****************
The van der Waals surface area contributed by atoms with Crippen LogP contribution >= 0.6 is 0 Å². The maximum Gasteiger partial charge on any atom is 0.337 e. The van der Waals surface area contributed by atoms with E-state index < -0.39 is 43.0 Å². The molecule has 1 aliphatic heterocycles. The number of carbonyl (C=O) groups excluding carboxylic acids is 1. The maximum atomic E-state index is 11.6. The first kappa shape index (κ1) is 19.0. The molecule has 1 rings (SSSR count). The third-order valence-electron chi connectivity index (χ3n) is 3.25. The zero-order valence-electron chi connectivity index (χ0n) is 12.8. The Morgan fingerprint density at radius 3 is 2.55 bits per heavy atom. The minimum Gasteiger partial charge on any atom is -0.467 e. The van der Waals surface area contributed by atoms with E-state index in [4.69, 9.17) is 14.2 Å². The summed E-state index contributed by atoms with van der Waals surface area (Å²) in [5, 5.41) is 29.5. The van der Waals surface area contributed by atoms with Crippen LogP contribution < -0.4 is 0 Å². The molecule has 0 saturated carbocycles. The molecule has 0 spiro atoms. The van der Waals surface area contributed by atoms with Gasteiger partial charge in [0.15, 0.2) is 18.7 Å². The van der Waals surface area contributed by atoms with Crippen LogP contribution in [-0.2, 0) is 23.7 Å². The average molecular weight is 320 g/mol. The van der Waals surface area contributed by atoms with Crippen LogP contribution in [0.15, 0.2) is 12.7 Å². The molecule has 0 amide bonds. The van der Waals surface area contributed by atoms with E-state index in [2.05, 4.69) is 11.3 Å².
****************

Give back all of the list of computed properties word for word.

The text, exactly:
The van der Waals surface area contributed by atoms with Crippen LogP contribution >= 0.6 is 0 Å². The maximum Gasteiger partial charge on any atom is 0.337 e. The van der Waals surface area contributed by atoms with E-state index < -0.39 is 43.0 Å². The molecule has 1 aliphatic heterocycles. The number of carbonyl (C=O) groups excluding carboxylic acids is 1. The maximum atomic E-state index is 11.6. The first kappa shape index (κ1) is 19.0. The molecule has 1 rings (SSSR count). The third-order valence-electron chi connectivity index (χ3n) is 3.25. The zero-order valence-electron chi connectivity index (χ0n) is 12.8. The Morgan fingerprint density at radius 3 is 2.55 bits per heavy atom. The minimum Gasteiger partial charge on any atom is -0.467 e. The van der Waals surface area contributed by atoms with E-state index in [4.69, 9.17) is 14.2 Å². The summed E-state index contributed by atoms with van der Waals surface area (Å²) in [5, 5.41) is 29.5. The van der Waals surface area contributed by atoms with Crippen LogP contribution < -0.4 is 0 Å². The molecule has 0 saturated carbocycles. The molecule has 0 spiro atoms. The van der Waals surface area contributed by atoms with Gasteiger partial charge in [0.15, 0.2) is 18.7 Å². The van der Waals surface area contributed by atoms with Crippen LogP contribution in [-0.2, 0) is 23.7 Å². The average molecular weight is 320 g/mol. The van der Waals surface area contributed by atoms with Crippen LogP contribution in [0.15, 0.2) is 12.7 Å². The molecule has 0 amide bonds. The van der Waals surface area contributed by atoms with E-state index in [2.05, 4.69) is 11.3 Å².